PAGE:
Saturday, May 02, 2009

A Day in the Life of a Chief Architect

Three people won last night's $225M MegaMillions drawing, and none of the three was me. So, I guess that I have to go back to my day job on Monday!

As I mentioned in my last blog posting, I have become so screaming busy that I have not had as much of a chance to blog as I would like. The increased workload has been mainly due to my new title of Chief Architect of Equities, and the fact that I now manage a few other teams besides the Complex Event Processing team. I "back into" this position after the last reorganization at my company. When I first joined my company in August 2006, I was hired to work for the Chief Architect of Equities. He "left" the company in January 2008 (I was already out of his group by then), and another person took over the position, albeit in a less "pompous" capacity. This person only lasted one year, and in January of 2009, I was asked if I would like the position. Unfortunately, I am never one to say no, and here I sit as Chief Architect, waiting for a similar fate to befall me.

In a nutshell, the Chief Architect position is 1/3 paperwork, 1/3 visionary, and 1/3 committees. What I do is most likely done by all of the Chief Architects at all of the various investment banks. There is no secret sauce in what I am about to write. We all have the same kinds of paperwork, we all sit on the same kinds of technical committees, we all meet with the same vendors, and we all read the same magazines and blogs.

The Process

In a company as big as mine, there is an incredible amount of process. Everything has to be approved in triplicate. Every request for a "restricted" piece of software has to be overridden by me. Every request for a server has to be approved by me. I have to eyeball every new purchase, and I have to track which projects have end-of-life components. I also have a dotted line into the CTO of Capital Markets, so Equities has to make sure that they align themselves with whatever roadmap the CTO is working on.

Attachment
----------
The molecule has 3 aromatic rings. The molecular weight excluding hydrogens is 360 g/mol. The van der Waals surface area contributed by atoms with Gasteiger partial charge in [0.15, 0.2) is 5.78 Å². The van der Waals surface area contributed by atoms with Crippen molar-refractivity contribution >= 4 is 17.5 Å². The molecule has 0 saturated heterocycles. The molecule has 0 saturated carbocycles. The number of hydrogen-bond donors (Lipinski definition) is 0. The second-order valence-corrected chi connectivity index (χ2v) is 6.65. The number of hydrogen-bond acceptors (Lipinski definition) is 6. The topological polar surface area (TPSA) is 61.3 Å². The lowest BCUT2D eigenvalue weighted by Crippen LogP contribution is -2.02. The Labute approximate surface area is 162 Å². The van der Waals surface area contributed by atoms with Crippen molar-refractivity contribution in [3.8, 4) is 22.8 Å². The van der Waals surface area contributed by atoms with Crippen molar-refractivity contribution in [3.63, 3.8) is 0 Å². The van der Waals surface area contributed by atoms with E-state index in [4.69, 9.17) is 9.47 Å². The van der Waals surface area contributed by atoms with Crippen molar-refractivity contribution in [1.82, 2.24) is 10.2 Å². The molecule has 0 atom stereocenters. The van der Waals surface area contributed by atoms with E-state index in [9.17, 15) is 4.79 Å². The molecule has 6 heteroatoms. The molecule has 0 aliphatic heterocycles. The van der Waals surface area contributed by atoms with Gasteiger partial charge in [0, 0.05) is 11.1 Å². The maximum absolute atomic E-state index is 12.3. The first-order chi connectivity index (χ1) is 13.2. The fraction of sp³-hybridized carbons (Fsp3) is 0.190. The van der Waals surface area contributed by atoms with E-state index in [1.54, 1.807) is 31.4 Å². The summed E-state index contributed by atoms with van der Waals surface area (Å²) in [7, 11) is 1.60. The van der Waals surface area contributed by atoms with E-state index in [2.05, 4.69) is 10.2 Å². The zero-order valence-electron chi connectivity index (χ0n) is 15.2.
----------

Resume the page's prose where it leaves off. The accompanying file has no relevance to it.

I wake up at 5:30 in the morning, turn on my computer, log in to my work email, and I spend the next half-hour doing approvals. First comes the server approvals, which are easy. Then come the requests for restricted software. Most companies have a Buy/Sell/Hold rating on every piece of software, and we are no different. We have Approved/Restricted/Prohibited. For some reason, the people who rate the software have decided that some essential pieces of software that people need to do their jobs are in the Restricted category, which means that I need to approve their usage. So, everyone who needs this software has to write a rationale for why they need it, which I need to read, and then either approve or ask questions about.

I also need to conduct Architectural Reviews on the major Equities projects. When you take TARP money, your company is under increased scrutiny. You are audited internally by the Audit team, who like to pick projects and start asking tough questions, mostly around security and high-availability. This is supposed to prepare you for audits by the government, who want to make sure that their TARP investments are well safeguarded. As part of the audit process, you have to show them that the projects have undergone extensive architectural reviews. So, this is another effort that I head up.